Greece‘s tourism board has confirmed that vaccination, test or recovery certificates will continue to be required from travelers to enter the country, despite earlier widespread media reports that restrictions would be dropped next week.
Earlier this month, Greece’s Health Minister Thanos Plevris said that authorities would “proceed with the suspension of the protection measures put in place from May 1” now that COVID-19 cases had stabilized across the country.
“[We’re] not ignoring the pandemic, but we are entering a new regularity by lifting the restrictions, although we will be ready for the fall and another vaccination rollout,” he said, emphasizing that the measure was temporary and the situation would be reviewed again in September.
His comments led to widespread news reports that Greece would drop all restrictions, including those at the border.
However, the Greek tourism board confirmed to Lonely Planet that this is not the case.
“Indeed, there has been a false interpretation of the announcements made by the Health Minister last Wednesday during a press conference,” a spokesperson said.
“As of May 1, no proof of vaccination or recovery will be required to enter all indoor and outdoor venues. At the moment we speak, it will still be required to show vaccination/recovery certificate to enter the country.
Within the next period, the government will examine the possibility of lifting that restriction as well, and in this case an official announcement will be made.”
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Tourist season has already begun in Greece ©Viacheslav Lopatin/Shutterstock
Greece traditionally beckons travelers with its piercing blue skies, ancient ruins and idyllic beaches. The country had already relaxed some of its entry requirements for vaccinated visitors just ahead of the travel season which traditionally runs from Easter through October, by ending the requirement for arrivals to fill out a passenger locator form last month.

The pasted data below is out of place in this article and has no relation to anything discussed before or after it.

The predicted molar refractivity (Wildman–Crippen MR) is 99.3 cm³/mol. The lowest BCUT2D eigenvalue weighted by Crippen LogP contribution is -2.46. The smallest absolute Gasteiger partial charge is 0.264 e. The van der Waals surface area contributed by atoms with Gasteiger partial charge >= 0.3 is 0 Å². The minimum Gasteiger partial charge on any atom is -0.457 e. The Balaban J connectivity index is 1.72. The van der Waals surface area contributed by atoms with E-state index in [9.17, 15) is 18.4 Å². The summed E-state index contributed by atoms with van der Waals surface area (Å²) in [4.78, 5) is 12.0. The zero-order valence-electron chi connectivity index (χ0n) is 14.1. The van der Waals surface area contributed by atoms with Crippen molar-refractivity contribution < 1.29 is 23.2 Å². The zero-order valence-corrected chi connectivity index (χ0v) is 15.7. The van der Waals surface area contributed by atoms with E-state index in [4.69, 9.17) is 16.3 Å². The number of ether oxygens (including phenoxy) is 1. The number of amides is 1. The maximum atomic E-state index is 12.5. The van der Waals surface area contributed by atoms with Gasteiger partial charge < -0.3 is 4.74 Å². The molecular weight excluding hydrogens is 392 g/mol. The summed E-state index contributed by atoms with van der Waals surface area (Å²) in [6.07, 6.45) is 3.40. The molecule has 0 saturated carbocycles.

Now it will move forward with plans to end the requirement for people to present a COVID-19 pass (vaccine or recovery certificate) to enter certain venues like bars, restaurants and museums in time for the busy summer season, though border measures remain unchanged for now.
If you’re planning on traveling to Greece, here’s what you need to know about the latest requirements.
Entry requirements for Greece
Those who hold a valid European Union digital COVID-19 certificate do not need to present proof of a negative pre-arrival COVID-19 test. This includes travelers from the EU and Schengen zone as well as 33 other non-EU destinations that have joined the EU digital COVID Certificate system.
Travelers from Australia, Canada and the United States can also enter by showing one of the following: proof of vaccination, proof of recovery from the virus or a negative COVID-19 PCR test administered 72 before departure or a negative antigen test administered no more than 24 hours prior to departure.
Visitors from all other countries, including children over the age of five, need to present proof of a negative COVID-19 PCR test administered 72 before departure or a negative antigen test administered no more than 24 hours prior to departure.
Greece is expecting a boom in visitor numbers © Aleh Varanishcha/Getty Images
Proof of vaccination required to enter some venues until May 1
Some spaces, like enclosed eating areas, entertainment facilities (cinemas, theaters), museums, exhibition centers, fitness centers and sports venues, require proof of vaccination to enter.
This rule will be suspended on May 1.
Face masks continue to be required
Greece still requires masks indoors so tuck one in your pocket. On public transportation, you’ll need to double mask or wear a high-quality mask (such as an N95/FFP2). You can be fined for not wearing one. Taxis are limited to three people in addition to the driver unless they are carrying members of the same family.
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The post Greece’s entry rules explained as it enters the busy summer season
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